Summer camps aren’t just for swimming and s’mores anymore. Paddling canoes across the lake has been replaced with designing and building submersible vehicles. It’s not that today’s kids don’t enjoy their summer downtime and outdoor exploration—it’s that they’re increasingly interested in developing their skills and interests from coding to engineering to medicine even in their downtime.
A new breed of camps is responding to that demand with programs and access to tools and facilities formerly reserved for college-level learning. These new opportunities for applied learning are preparing students for bright futures.
Taking Tips From Higher Ed
Higher education is influencing this new breed of summer camp. Software platforms once learned at universities have come to middle and high school summer camps, allowing kids to get their hands on this technology earlier.
For example, the Nashville Technology Council in Tennessee offers summer camps with programs based on Raspberry Pi core technology to build robots; Minecraft and GitHub to learn coding; and more. Camp EDMO in Silicon Valley uses MIT App Inventor to teach middle-schoolers to design Android apps explore filmmaking with After Effects, among other programs. California’s Digital Media Academy’s summer programs teach CGI animation using Maya. Each of these camps allows for experiences that are not currently available in the typical classroom.
The Tools For The Job
Campers can even get their hands on hardware, maker tools, and labs. Drexel University in Philadelphia offers a summer neuroscience camp for advanced high-schoolers, leveraging the university’s own technically advanced microscopy and other lab facilities. High schools like New Jersey’s High Technology High School in Lincroft are also volunteering their spaces for middle-schoolers to program Arduino microcontrollers, build model maglev trains, create Flash animations, and solder basic circuits.
The use of new and engaging tools extends beyond school campuses. An Ohio summer camp utilizes 3-D printers, laser engravers, and vinyl cutters to develop CAD skills. Legos even take a high-tech twist at WaterBotics summer camp in New Jersey. Here, middle-schoolers design, program, and test mini underwater robots built from Legos, controllers, and other parts on a mission to rescue simulated drowning swimmers, clean up simulated oil spills, detonate simulated underwater mines, and salvage materials from mini shipwrecks.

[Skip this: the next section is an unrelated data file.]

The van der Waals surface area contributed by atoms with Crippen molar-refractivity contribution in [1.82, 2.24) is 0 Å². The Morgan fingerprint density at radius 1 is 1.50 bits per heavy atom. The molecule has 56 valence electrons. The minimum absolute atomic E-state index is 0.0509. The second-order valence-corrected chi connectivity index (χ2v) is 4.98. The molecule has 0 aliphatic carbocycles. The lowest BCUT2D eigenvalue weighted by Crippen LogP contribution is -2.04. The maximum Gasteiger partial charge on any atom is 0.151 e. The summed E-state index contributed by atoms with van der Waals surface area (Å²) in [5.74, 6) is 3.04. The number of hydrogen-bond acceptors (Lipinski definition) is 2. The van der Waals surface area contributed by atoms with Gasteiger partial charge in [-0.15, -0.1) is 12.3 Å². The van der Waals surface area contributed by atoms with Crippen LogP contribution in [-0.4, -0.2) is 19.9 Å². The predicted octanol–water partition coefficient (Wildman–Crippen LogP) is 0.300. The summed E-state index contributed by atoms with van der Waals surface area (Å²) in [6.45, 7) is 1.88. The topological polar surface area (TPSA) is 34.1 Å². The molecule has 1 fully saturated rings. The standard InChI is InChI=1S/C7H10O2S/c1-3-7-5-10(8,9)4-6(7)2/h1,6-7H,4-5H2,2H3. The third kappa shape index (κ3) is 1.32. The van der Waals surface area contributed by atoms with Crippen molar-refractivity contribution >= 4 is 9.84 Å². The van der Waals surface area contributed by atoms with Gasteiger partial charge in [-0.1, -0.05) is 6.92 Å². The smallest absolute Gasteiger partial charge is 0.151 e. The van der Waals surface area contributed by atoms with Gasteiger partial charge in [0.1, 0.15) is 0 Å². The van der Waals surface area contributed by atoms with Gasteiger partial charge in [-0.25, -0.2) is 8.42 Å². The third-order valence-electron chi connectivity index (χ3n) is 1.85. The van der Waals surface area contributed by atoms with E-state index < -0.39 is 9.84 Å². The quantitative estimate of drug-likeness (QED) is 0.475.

Real World Application
Other summer camps are beginning to address life skills, soft skills and focused career choices in STEM, business and elsewhere. These camps allow students to see how technology will fit into various professions and assist them in future jobs.
Students in grades seven to 12 in a Georgia Tech-run summer camp can enroll in a course called “CEO of My Life.” This course not only introduces campers to 21st-century STEM careers, but also teaches team building, entrepreneurship, and problem solving to make them leaders of both businesses and their own lives.
In New Hampshire, Dartmouth College operates an intensive program for prospective physicians and other medical professionals in the 10th through 12th grades. This program allows campers to explore all areas of the medical field, from research scientist to healthcare administrator, to help narrow their future focus.
Takeaway: Summer camps have taken the leap into the 21st century, leveraging applied, professional and university-level activities to engage young minds in STEM topics, and provide early career-development. From the advancement in subject material to the availability of tools, campers have more opportunities to spend their summers in engaging ways than ever before. These programs even assist students in future career exploration and life skills building to ensure summer is just as productive as it is fun.
1. “Health Careers Institute at Dartmouth” The Dartmouth Institute for Health Policy & Clinical Practice. 2016.
2. “Choosing a Summer Coding Camp That’s Right for Your Kids” EdSurge. March 26, 2015.
3. “For High School Students Neuroscience Camp” Drexel University College of Medicine. 2016.
4. “Summer Brain Gain: 20+ Edtech Learning Opportunities for Educators and Students” EdSurge. May 21, 2014.
5. “One for the Ages! (all of them)” Camp EDMO. 2016.
6. “This Summer Exercise Your Child’s Mind & Stimulate A Desire To Learn?” Institute for Mathematics & Computer Science. 2016.
7. “Mentor Schools’ Summer Camps Go High Tech” Mentor Patch. March 14, 2016.
8. “2016 We Build Tech Summer Camps” Nashville Technology Council. 2016.
9. “WaterBotics Summer Academy 2016” Center for Innovation in Engineering and Science Education. 2016.